If you haven't experienced it first-hand, you will surely at least have read plenty about the unprecedented adoption of technology brought about by the global pandemic especially when it comes to tech that helps us communicate remotely. Ryan Gallagher of call-tech firm iovox thinks that the future might see a gradual disappearance of the phone number in favour of products like iovox's WebConnect technology which allows users to call companies via a simple button on-screen...
A: Well, ‘unprecedented’ is a good starting point, crazy is more like it! Obviously 2020 was unlike any year we have ever seen before. Looking back, on a personal level, I’m incredibly proud of how our team navigated the uncertainty and that we were able to keep our staff together. With a global team in multiple time zones, our employees did a great job of staying connected and looking after one another which allowed us to do a better job of looking after our customers. Our business proved to be quite resilient and we learned a lot about ourselves and the industry in 2020.
A: Without a doubt, the pandemic accelerated the rate of adoption for non-telephone number-based phone calls. As an example, at iovox we use Microsoft Teams as our primary collaboration tool. Rarely do we have a conference call internally or with customers, where we dial a telephone number. We press a button and connect to a virtual conferencing space. We do the same thing when calling each other one-on-one. These tools have been around for a long time, but the big difference now is the comfort level of using this technology. It would be hard to find someone today that hasn’t spent hours on Zoom, Teams, Google, Slack or any number of virtual conferencing tools and we believe this uptick in non-telephone number-based calling will have a major impact on the call tracking industry.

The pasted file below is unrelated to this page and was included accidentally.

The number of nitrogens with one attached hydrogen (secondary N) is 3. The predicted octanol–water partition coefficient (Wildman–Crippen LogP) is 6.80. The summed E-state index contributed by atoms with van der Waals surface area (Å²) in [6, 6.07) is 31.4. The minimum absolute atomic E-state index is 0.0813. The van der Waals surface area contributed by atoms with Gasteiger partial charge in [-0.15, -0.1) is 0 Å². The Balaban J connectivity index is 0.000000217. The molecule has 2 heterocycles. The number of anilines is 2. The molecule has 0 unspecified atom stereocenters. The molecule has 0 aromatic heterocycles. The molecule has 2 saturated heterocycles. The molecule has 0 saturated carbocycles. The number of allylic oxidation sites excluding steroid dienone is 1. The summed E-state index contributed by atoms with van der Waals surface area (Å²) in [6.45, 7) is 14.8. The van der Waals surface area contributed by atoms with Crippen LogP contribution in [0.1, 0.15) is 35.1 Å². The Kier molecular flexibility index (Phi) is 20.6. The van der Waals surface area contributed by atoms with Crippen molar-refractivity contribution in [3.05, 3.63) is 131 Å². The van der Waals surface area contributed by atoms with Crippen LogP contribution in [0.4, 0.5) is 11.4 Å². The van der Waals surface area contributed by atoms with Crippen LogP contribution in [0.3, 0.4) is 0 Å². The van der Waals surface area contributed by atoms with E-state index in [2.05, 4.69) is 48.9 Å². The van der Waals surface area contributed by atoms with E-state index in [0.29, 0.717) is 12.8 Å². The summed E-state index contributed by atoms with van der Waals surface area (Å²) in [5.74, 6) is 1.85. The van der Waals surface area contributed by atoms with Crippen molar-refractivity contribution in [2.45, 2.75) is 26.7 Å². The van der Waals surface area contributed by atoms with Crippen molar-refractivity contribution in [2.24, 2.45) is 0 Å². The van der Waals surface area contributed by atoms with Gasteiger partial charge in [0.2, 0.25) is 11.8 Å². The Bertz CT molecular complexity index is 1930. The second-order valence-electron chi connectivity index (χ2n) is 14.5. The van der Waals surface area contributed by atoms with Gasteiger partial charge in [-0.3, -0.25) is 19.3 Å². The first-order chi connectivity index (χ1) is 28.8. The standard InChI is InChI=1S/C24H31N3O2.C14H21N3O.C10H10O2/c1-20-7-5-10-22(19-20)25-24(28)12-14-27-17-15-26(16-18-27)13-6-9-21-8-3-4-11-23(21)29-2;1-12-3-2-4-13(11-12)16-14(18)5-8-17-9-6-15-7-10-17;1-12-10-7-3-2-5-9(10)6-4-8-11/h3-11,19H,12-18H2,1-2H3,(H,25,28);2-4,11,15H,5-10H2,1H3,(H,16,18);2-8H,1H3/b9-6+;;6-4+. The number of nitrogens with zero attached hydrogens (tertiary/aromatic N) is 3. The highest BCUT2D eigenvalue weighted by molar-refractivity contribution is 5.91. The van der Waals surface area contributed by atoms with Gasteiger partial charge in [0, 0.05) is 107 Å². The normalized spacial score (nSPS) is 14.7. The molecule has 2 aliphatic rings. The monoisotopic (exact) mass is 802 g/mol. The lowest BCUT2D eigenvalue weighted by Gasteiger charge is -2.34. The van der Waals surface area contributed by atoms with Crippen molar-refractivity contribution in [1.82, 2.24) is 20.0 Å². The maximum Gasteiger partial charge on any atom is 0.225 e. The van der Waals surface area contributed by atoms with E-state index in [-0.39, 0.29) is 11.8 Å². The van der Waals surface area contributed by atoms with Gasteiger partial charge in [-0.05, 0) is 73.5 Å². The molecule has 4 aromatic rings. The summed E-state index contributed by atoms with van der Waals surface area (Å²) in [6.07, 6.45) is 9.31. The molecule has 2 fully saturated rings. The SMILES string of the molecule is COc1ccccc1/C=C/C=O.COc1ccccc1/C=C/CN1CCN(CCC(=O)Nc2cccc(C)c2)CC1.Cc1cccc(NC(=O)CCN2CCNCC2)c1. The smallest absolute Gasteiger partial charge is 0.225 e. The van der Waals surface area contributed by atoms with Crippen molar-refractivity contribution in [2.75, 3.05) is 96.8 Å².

A: If you think about it, as a global society, from grade school children all the way up to grandparents, we’ve all become comfortable making calls without dialing digits. Many of us would prefer to tap a button and be connected rather than punch in digits, which is what we have all grown accustomed to in the era of the smartphone. Gone are the days of remembering someone’s phone number, now we just tap their name. So why should we have to call a business from a phone number displayed on screen? If you’re a business and someone is visiting your website, why shouldn’t the visitor just be able to click or tap a button and make a call from their mobile phone, tablet or laptop? Of course, they can always dial the number too, but the mindset of calling without dialing digits is here to stay. This is absolutely transformative and is changing how we communicate, but the technology is not entirely new.
A: I remember being on a panel about 10 years ago when people we’re talking about the ‘death of the phone number’. The vision at the time was that we’d no longer rely on telephone numbers to route calls, but we might rely on things like email addresses to route voice traffic or we’d be using tools like WebRTC for point-to-point communications whether through chat, voice, or video. These tools have existed for years, but the difference is that in 2020, we’ve all become more comfortable using them, and that opens up a ton of opportunity for iovox.